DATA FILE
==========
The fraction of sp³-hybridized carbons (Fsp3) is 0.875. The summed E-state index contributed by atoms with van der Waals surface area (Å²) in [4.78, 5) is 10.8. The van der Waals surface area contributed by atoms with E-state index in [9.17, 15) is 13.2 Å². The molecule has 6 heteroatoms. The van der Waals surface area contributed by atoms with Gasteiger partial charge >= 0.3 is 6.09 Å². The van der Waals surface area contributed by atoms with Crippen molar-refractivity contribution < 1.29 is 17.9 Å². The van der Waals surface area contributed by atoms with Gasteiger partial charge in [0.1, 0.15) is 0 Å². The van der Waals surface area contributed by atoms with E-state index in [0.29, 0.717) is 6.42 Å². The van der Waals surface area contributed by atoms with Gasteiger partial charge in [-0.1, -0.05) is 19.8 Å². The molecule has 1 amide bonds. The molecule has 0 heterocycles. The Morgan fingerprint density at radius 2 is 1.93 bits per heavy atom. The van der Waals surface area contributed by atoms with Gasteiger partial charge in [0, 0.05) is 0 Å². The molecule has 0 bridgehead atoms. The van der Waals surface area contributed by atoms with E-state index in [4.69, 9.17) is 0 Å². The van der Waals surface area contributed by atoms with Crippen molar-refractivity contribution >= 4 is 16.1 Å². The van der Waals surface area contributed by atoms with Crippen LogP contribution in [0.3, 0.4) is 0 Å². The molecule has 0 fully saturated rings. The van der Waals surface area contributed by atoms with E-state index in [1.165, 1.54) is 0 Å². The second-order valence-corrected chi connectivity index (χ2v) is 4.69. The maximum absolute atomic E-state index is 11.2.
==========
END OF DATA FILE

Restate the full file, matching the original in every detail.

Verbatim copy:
The fraction of sp³-hybridized carbons (Fsp3) is 0.875. The summed E-state index contributed by atoms with van der Waals surface area (Å²) in [4.78, 5) is 10.8. The van der Waals surface area contributed by atoms with E-state index in [9.17, 15) is 13.2 Å². The molecule has 6 heteroatoms. The van der Waals surface area contributed by atoms with Gasteiger partial charge >= 0.3 is 6.09 Å². The van der Waals surface area contributed by atoms with Crippen molar-refractivity contribution < 1.29 is 17.9 Å². The van der Waals surface area contributed by atoms with Gasteiger partial charge in [0.1, 0.15) is 0 Å². The van der Waals surface area contributed by atoms with E-state index in [0.29, 0.717) is 6.42 Å². The van der Waals surface area contributed by atoms with Gasteiger partial charge in [-0.1, -0.05) is 19.8 Å². The molecule has 1 amide bonds. The molecule has 0 heterocycles. The Morgan fingerprint density at radius 2 is 1.93 bits per heavy atom. The van der Waals surface area contributed by atoms with Gasteiger partial charge in [0, 0.05) is 0 Å². The molecule has 0 bridgehead atoms. The van der Waals surface area contributed by atoms with E-state index in [4.69, 9.17) is 0 Å². The van der Waals surface area contributed by atoms with Crippen molar-refractivity contribution >= 4 is 16.1 Å². The van der Waals surface area contributed by atoms with Crippen LogP contribution in [0.3, 0.4) is 0 Å². The molecule has 0 fully saturated rings. The van der Waals surface area contributed by atoms with E-state index in [1.165, 1.54) is 0 Å². The second-order valence-corrected chi connectivity index (χ2v) is 4.69. The maximum absolute atomic E-state index is 11.2.